Smart fabrics are made of threads composed of fibre or yarn types that contain materials which can be optical, conductive or otherwise, out of which micrometric circuits can be woven. The resulting 2D microelectronics can then form the necessary components of a sensor, including vibration indicators or frequency generators such as antennae. The patterns of data can then be picked up by a complementary analyser (as with the FBG/UWB system) and converted to breathing data using the appropriate algorithms and data-collecting software. This is exactly how a team from the departments of physics and electrical & computer engineering at the Université Laval in Québec developed a completely wireless sensor that was integrated into a shirt. This sensor was used to accurately detect and monitor respiratory rates in healthy male human volunteers.
Some groups have also integrated similar sensors into clothing, but have needed to connect these devices to electrodes onto the skin for reliable recording. This raises the issues of comfort that may discourage some from wearing breathing trackers, as outlined above. The team from Quebec, led by Younes Messaddeq of the Centre for Optics, Photonics and Lasers at Université Laval, made their sensor from hollow silica-glass threads coated in silver and polyimide. This material was formed into an antenna in a spiral form, broadcasting at 2.45GHz. The team incorporated their antenna into a plain cotton T-shirt, and collected changes in its resonance frequency to detect the breathing of the wearer. Therefore, their device was fully wireless and also as wearable as a normal piece of clothing. The team demonstrated that the frequency-shift patterns that represented both deeper and shallower breathing in a variety of normal body positions, including both standing up and lying down, were robustly transmitted to standard lab equipment and over short-range Bluetooth to a mobile device. For example, heavy breathing while standing was correlated to a resonance of 120MHz.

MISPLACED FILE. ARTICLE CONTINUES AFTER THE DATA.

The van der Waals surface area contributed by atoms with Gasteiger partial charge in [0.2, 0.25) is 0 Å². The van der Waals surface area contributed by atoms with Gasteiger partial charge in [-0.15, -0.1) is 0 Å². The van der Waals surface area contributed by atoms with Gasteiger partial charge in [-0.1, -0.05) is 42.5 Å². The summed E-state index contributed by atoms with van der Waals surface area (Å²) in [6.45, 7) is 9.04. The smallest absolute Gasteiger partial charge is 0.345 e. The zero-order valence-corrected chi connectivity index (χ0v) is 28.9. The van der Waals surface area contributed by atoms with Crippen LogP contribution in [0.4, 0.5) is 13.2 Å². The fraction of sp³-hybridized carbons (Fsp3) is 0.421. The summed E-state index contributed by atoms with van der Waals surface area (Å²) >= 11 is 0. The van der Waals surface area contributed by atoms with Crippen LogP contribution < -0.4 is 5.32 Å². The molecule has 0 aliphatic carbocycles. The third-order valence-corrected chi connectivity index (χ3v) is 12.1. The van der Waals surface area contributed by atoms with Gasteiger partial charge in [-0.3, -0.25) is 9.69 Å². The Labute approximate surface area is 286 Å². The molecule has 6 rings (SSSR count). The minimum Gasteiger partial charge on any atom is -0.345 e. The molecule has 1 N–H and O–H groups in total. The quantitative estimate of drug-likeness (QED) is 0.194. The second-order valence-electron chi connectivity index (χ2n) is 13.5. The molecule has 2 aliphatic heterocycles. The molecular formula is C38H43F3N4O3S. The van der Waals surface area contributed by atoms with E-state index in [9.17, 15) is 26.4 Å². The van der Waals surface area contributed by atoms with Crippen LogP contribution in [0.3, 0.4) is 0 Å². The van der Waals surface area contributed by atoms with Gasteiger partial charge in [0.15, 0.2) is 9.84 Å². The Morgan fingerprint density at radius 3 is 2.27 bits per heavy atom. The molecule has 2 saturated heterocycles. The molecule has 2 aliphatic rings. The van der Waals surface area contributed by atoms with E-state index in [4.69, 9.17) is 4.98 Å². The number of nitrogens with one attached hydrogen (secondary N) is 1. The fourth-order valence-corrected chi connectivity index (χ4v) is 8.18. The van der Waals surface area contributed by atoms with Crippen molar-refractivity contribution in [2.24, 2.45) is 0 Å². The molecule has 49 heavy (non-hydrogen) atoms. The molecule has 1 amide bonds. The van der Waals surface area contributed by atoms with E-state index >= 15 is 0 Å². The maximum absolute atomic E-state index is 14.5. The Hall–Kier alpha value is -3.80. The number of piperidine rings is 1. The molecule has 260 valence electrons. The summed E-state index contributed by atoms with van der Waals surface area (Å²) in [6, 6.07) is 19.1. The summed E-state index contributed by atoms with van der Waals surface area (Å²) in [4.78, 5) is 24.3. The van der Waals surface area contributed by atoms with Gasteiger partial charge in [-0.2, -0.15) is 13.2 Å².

These results, which are published in the May 2017 edition of the journal Sensors, may represent an encouraging move towards wireless, wearable sensors that may be more acceptable to users who want to avoid discomfort while monitoring their breathing. However, the study does have limitations; it involved only two volunteers, and there are indications that the accuracy of the sensor was affected by body position and different breathing styles in both men. Therefore, this sensor will need much more testing and validation before patients can integrate it into their clothes and go about their daily business. It will be interesting to follow the progress and potential of these new smart fabric-based sensors, especially as they may also have a credible role in tracking the vital signs of other patient types, such as new-born babies, in whom maintaining normal breathing is a critical medical concern.
Top image: The WEARABLE ECG/EKG (getqardio)
Guay P, Gorgutsa S, LaRochelle S, Messaddeq Y. Wearable Contactless Respiration Sensor Based on Multi-Material Fibers Integrated into Textile. Sensors. 2017;17(5):1050.
Lazaro A, Girbau D, Villarino R. Analysis of vital signs monitoring using an IR-UWB radar. Progress In Electromagnetics Research. 2010;100:265-284.